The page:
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'Taxi Driver' screens at Tribeca Film Festival for 40th anniversary: What we learned about the iconic movie

Forty years after first wowing cinema-goers, Martin Scorsese's "Taxi Driver" returned to the big screen Thursday evening for the Tribeca Film Festival's highly anticipated "Taxi Driver" anniversary screening and cast reunion.

"Every day for 40 [expletive] years, at least one of you has come up and said, 'Are you talkin’ to me?'" Robert De Niro cried during his introduction to a packed Beacon Theatre – a crowd of boisterous fans who moments later couldn't contain their cheers during the screening of the anti-hero's iconic line.

An all-star panel discussion followed the film, featuring Martin Scorsese, Robert De Niro, Jodie Foster, Cybill Shepherd, Harvey Keitel, Paul Schrader and Michael Phillips. Here are some of the highlights from the talk, which covered New York City in the '70s, surviving a sticky summer film shoot and child labor laws.

The Board of Education almost didn't let Jodie Foster work the role

Jodie Foster had to fight to work on
Photo Credit: AFP / Getty Images / Kena Betancur

Jodie Foster had to fight to work on the film, in which she played underage prostitute Iris. She only received her work permit after psychological tests. "The Board of Education didn't want to give me a work permit," Foster, who was a young teen at the time, said. "They said no, I couldn't have one, and we hired a lawyer and they decided to determine whether I was psychologically sane enough to play the part - and I guess I passed!" Was there was anything she was embarrassed about in playing the character? "Just the hot pants," she said.

The famous shootout scene was shot in a condemned building on the Upper West Side

While the exterior shots of the building took
Photo Credit: Getty Images/ Neilson Barnard

While the exterior shots of the building took place on 13th Street, Jodie Foster's "boudoir" was shot in a condemned building on 88th Street Columbus Avenue, according to Scorsese. To get the overhead shot surveying the bloody aftermath of the shootout, set designers spent three months carving out the ceiling. "When it came time to shoot it, the child labor law person [showed up] and said we had 20 minutes [to shoot the scene]... It had been a year building up to it," Scorsese recalled. "We got it in two takes."

Jodie Foster wasn't freaked out by all the blood in the shootout scene

Photo Credit: Getty Images/ Neilson Barnard

"Freaked out? It was fantastic!" she said. The actress went on to describe production of the scene, with makeup and special effects artist Dick Smith bringing in "big wonderful gallons of karo syrup.." "All the guys [on set] would teach me what they were doing ... Watching Bob [de Niro] put on his headpiece -- the prosthetic mohawk -- It was fascinating," Foster said. "People always ask how frightening that scene was and how frightening it was to shoot ... but it was kinda fun."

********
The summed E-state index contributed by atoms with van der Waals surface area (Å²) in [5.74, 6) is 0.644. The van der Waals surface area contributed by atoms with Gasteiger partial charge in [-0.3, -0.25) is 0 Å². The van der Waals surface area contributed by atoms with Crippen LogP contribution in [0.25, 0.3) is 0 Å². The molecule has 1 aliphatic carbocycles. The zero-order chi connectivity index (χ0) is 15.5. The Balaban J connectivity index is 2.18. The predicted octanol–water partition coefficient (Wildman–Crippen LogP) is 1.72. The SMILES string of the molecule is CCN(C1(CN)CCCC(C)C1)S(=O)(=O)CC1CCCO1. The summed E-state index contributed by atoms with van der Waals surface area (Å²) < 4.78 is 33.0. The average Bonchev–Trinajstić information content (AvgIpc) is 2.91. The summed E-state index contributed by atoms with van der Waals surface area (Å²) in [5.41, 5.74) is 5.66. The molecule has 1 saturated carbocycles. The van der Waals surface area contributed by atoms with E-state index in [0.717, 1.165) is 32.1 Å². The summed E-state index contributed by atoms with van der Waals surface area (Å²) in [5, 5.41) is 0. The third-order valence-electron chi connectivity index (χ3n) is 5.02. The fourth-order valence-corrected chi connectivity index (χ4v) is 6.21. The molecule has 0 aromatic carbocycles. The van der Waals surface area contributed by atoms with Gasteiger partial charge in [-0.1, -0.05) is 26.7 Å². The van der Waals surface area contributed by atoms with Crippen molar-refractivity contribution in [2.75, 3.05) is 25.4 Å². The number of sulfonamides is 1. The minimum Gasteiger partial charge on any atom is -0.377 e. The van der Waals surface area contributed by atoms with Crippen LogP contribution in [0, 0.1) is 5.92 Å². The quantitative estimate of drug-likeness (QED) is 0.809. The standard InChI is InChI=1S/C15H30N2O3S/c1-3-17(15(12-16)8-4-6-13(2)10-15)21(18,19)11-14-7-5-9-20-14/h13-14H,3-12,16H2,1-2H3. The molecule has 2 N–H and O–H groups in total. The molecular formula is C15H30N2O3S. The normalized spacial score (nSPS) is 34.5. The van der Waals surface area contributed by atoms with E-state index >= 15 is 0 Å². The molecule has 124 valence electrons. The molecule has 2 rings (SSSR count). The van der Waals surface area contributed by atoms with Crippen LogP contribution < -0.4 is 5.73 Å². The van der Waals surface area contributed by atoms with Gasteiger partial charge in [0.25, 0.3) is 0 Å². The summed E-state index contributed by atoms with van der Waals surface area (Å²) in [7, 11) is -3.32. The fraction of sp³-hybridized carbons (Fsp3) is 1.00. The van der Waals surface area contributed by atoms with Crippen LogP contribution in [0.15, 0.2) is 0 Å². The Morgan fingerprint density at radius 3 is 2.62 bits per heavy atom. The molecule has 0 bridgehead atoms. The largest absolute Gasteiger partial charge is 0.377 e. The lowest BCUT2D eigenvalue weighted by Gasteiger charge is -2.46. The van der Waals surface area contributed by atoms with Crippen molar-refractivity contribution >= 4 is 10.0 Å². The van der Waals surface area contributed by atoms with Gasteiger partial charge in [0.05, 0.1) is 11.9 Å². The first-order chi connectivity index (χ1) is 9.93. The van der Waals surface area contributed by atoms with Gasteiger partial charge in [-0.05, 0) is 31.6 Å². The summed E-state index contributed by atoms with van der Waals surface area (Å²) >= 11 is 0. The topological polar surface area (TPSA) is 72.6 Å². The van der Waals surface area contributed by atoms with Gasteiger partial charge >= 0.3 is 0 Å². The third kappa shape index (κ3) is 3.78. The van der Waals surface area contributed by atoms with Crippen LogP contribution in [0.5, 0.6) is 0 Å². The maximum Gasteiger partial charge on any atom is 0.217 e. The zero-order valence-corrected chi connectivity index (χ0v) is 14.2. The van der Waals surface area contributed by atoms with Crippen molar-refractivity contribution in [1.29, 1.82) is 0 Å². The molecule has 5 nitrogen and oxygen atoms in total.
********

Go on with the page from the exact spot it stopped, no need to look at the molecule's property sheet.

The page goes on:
Paul Schrader based character Travis Bickle on a person he was afraid of becoming

Photo Credit: Getty Images/ KENA BETANCUR

"This script began in the best possible way, as self therapy," Schrader said. "There was a person who I was afraid I was becoming. ... I felt if I wrote about him I could distance him from me. And it worked. It really does show that art has therapeutic powers. The beauty of it is as it migrated through director, cast, it still retained its original purpose --that purgative power."

A key character in the film, New York City, was difficult to deal with at times

Shooting took place during a hot and humid
Photo Credit: Getty Images / Neilson Barnard

Shooting took place during a hot and humid summer - and went for longer than expected because it wouldn't stop raining. Scorsese discussed the essential role the city and its mood played in the film, and that leaving street scenes out was not an option. "We were just hanging out on the streets," Scorsese said. "Rainstorms and thunderstorms kept pushing us back in scheduling. ... Being in the city, in the summer - you can feel it in the film, Michael Chapman's photography, you could taste the humidity, you could taste a sense of anger and violence that was emanating from the streets themselves, it was crazy."


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